By Adelle M. Banks
Religion News Service
Back when so many thought Hillary Clinton would be the next president, two dozen African-American leaders wrote to the Democratic nominee asking her to explain her policies related to the poor and the police.
African Methodist Episcopal Bishop Frank M. Reid III said black clergy will make some of the same demands of President-elect Donald Trump.
“Mr. Trump, you’ve said that you want to bring jobs into the black community, strengthen the education system, etc.,” Bishop Reid said, imagining a future conversation after the “mind-blowing” election. “Purely as a political arrangement, we’re saying, ‘Let’s work together to do that.’ ”
Some African-American faith leaders, reeling from the election of Mr. Trump, say they intend to soldier on, reach out to those with whom they disagree and continue to fight for the social issues they care about, such as increasing the minimum wage and improving public schools.
After concerted get-out-the-vote efforts — from “text-a-thons” to phone banks — by black denominations, PICO National Network and other groups, some leaders say they’re still trying to figure out why Mr. Trump won.
“It’s like a mourning. It’s like a funeral in some parts of America, in black America, among Muslim Americans and among immigrants I’ve talked to this morning,” the Rev. Barbara Williams-Skinner, co-chair of the National African-American Clergy Network, said the day after Election Day.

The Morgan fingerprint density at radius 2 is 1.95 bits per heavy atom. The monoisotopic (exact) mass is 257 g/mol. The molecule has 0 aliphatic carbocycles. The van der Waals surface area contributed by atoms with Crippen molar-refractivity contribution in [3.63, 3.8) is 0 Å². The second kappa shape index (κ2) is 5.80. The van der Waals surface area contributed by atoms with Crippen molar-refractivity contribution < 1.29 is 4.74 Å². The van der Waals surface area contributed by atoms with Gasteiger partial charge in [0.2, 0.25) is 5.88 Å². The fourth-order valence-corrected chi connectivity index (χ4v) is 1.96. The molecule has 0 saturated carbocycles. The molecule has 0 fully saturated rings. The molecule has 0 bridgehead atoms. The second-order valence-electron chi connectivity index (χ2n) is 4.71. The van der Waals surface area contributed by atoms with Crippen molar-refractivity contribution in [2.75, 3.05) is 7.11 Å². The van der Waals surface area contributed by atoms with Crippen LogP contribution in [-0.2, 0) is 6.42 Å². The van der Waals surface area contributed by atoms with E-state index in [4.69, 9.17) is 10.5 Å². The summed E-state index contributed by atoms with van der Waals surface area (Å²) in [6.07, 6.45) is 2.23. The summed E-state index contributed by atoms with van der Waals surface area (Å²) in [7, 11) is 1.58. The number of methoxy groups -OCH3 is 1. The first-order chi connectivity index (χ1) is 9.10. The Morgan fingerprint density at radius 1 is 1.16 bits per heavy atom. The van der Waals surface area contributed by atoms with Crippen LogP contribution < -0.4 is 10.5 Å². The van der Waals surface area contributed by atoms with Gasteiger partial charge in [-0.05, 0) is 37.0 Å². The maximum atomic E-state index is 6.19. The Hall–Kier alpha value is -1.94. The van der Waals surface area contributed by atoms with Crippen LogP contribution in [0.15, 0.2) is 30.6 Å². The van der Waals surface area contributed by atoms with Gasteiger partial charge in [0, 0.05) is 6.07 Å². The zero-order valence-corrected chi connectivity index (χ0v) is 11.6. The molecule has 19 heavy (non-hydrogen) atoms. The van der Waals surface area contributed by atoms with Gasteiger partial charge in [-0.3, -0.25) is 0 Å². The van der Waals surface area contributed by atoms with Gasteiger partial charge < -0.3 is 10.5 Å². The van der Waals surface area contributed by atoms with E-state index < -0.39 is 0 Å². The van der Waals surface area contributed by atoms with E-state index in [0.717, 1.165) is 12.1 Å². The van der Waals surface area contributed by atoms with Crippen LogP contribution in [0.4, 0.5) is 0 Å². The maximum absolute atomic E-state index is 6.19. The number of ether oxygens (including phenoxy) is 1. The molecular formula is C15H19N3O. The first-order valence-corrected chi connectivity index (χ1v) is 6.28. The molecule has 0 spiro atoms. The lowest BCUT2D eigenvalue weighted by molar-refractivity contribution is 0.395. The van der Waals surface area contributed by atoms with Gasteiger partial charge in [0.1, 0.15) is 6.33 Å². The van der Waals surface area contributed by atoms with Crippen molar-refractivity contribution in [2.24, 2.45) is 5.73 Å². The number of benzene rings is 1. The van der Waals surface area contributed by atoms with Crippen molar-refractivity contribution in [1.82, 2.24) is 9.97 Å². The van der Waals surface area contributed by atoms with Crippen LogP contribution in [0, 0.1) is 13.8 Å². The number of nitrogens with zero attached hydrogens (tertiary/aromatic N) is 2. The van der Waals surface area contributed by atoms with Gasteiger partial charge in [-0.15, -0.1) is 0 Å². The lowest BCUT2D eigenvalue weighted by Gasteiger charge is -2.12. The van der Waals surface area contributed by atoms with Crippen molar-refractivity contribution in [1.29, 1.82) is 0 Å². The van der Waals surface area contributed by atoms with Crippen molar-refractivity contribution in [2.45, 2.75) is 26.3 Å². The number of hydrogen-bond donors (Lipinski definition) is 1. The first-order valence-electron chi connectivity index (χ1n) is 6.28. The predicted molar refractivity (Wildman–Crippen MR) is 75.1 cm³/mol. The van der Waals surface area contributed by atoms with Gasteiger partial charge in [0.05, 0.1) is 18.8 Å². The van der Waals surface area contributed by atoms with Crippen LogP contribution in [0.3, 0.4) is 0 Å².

She noted that the presidential election had an undertone of racial animosity and took place for the first time since the U.S. Supreme Court invalidated portions of the federal Voting Rights Act that provided voter protections.
“It makes a difference when your polling place moves to the suburbs and … when there’s no Sunday transportation where pastors can take their people to the polls after a service,” she said.
The Rev. James C. Perkins, president of the Progressive National Baptist Convention, voiced similar concerns.
“Despite the election conclusion, the PNBC will still pursue our social justice agenda to get the Voting Rights Act restored,” he said in a statement. “It was clear during this election that voter suppression impacted African-Americans, seniors and others negatively.”
Evangelical Ralph Reed, chairman of the conservative Faith and Freedom Coalition, noted that exit polls indicated that Mr. Trump received 8 percent of the black vote, 2 percentage points more than GOP presidential candidate Mitt Romney gained in 2012.
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